It is a fact commonly acknowledged that some men just look a lot better when they are older. They have to go through their youth doing stand up to become the charming, aged and one of the most absolutely entertaining persons to exist. It is here where I would like to clarify that, this musing is limited to Marc Maron and the writer is not projecting anything else. While the stand up part is relevant only to Maron, no one can argue that George Clooney, Daniel Craig and Colin Firth have aged like fine wine.
Age is nothing but a number, right? Well, that is exactly the case that should apply to them. Marc Maron is a stand up comedian, actor and podcast host. His podcast, WTF with Marc Maron has had guests like Barack Obama, Sandra Oh, Sam Elliot and Javier Bardem. It started back in 2009 and he has been consistently providing content with remarkable people ever since. Having been in the comedy interest for a very long time, his podcast is a mix of witty comments and genuine curiosity. As a person who does not have the skill for patience, his podcast is one of the only few ones that I have actually paid attention to and enjoyed. The guests are not in a platform that is as known as the late night talk shows so their answers and interactions are something never seen before. There is also the comfortability factor of having Maron to interview them.
Maron gives off the vibe of a person who is rude and mean but not with the intention to be bitter. He is the kind who bites his tongue for being too blunt but it is the result of knowing truth can only make it better. The slight edge of narcissism may have been the result of knowing he has been top of his game for years. It is the opinionated confidence but also the open curiousity that makes him get invited to all talk shows every season.
While his main project is the podcast and he still regularly partakes in stand up, Marc is also a phenomenal actor. Phenomenal might be a stretch but an actor that really convinces the audience about the development of the character. One of the shows that I find to be grossly underrated is Easy. An anthology series about the messy human dynamics, where Maron is plays a role of an artist who has lost his touch. Lost his audience. Is practically alone in the fighting world of relevant art and a society that craves emotional connection. His story is similar to that of any cliché withering person; falling for an art student. It explores the concept of how the age is not a conflict only for the younger person but is a toil for the older one. He is unfamiliar to how the youth communicates with each other or finds and expects in life and so is now stuck in this decision where he becomes viral. Infamous. As Easy is essentially short stories, weaved with each other through related characters, he does appear more than once, but this story and his performance in it made me search him out more.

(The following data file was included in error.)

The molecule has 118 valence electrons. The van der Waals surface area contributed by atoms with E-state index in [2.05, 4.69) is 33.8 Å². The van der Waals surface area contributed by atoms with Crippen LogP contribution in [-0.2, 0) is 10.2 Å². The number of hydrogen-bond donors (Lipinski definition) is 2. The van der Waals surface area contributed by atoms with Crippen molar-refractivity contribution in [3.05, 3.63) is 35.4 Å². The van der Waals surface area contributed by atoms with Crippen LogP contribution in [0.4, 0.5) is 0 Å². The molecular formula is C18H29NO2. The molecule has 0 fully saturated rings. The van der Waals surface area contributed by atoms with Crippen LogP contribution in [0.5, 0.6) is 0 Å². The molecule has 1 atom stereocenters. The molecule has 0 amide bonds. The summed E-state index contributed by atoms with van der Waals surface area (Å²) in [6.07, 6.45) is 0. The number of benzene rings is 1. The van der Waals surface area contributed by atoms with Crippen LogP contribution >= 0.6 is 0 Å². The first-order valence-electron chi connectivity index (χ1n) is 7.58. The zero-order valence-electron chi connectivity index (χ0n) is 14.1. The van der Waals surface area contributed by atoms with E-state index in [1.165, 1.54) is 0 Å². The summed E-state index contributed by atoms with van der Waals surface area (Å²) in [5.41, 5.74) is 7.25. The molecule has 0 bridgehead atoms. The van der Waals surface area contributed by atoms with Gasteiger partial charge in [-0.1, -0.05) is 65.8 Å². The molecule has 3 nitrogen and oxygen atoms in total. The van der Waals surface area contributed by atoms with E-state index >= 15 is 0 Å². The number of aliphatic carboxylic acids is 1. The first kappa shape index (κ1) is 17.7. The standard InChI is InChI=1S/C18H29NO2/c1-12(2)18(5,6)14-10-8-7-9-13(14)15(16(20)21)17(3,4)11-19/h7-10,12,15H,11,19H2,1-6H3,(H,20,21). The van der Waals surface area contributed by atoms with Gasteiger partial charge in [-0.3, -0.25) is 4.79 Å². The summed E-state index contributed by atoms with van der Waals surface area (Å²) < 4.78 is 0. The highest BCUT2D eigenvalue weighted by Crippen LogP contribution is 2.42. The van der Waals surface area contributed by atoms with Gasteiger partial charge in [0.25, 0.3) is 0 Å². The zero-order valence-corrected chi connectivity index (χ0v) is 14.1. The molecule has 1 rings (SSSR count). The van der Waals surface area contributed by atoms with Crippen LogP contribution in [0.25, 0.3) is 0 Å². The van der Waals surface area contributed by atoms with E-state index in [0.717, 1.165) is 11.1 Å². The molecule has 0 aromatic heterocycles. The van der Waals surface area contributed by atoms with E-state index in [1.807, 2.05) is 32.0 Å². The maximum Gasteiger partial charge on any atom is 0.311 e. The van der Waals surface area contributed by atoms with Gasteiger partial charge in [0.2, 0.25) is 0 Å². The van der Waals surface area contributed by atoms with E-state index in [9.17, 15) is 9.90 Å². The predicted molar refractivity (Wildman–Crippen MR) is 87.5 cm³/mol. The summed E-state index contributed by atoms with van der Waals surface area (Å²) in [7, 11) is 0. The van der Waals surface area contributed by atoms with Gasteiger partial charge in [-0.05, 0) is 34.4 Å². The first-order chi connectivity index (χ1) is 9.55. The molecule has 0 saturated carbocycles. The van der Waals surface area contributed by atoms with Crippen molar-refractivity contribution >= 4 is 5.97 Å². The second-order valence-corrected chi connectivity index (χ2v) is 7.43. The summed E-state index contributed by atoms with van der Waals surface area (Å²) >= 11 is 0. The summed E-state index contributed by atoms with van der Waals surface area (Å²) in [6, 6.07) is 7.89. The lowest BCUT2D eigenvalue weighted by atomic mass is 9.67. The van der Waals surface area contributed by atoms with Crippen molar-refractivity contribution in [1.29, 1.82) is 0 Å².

Marc Maron as Sam in GLOW
This is where Glow came into my life. A show I had kept evading as I shuffled through Netflix, I finally gave it a chance when the judgmental face of Marc Maron glared through the screen. He plays the role of an eccentric, insecure and supremely talented director who is shooting the first woman’s wrestling show of the world. It is set back during the Cold War years and stars Allison Brie. Sam is a man who has got several chances to become a success but his stringent need to carry with his failed style kept his art from ever truly becoming big. He then starts shooting GLOW (Gorgeous Ladies of Wrestling) in order to get funding for his next big project. In the first few epsiodes, his character seems disposable. The kind that is important for an instance and is then an afterthought. Yet he overpowered the drama of the ladies and his relationship with Ruth (Allison Brie) became the highlight of the show.
The Relationship of Allison Brie & Marc Maron in GLOW
Allison Brie has amazing chemistry with all of her co-stars. The relationship of Ruth and Sam is obviously in a much greyer area than all her other character romances but it is the most well thought out one. There is no urgency. There is no hastiness. In fact till its final season, the audience is wondering if this romance is all in their head. Sam has been played in the subtlest form. His insecurity isn’t visible till he himself mentions it and his confusion towards Ruth is so plainly visible that it borders being sweet.
A key thing to note in this series is that Sam is not a great guy. Even with his love for Ruth being extremely sweet, it isn’t the blueprint of romance because being decent was considered to be great in that age. While consoling Ruth that the harassment isn’t her fault, the consolation had a tinge of problematic simply because he was relieved that GLOW being in trouble had nothing to do with him and everything to do with the harasser. Right in the heart just not the words perhaps. Marc Maron mentioned in one of his interviews how he does not want Sam to be a nice guy. He spoke about how sometimes insecurities run in so deep that to run away from it was still to be miles away from decency.
Sam is not a romantic hero but a relatable protagonist. He is what life materializes to. A career that is based off a personal dream and probably not the object of envy for any, love that is better afar and hope to not be alone when it all came crashing in. Sam took risks just not in the areas he hoped for a success.
The Movie Culture Synopsis
While I and all other fans wait for the GLOW movie (a series and a movie is now an Allison Brie thing), here are some Marc Maron projects that one can take a dive in-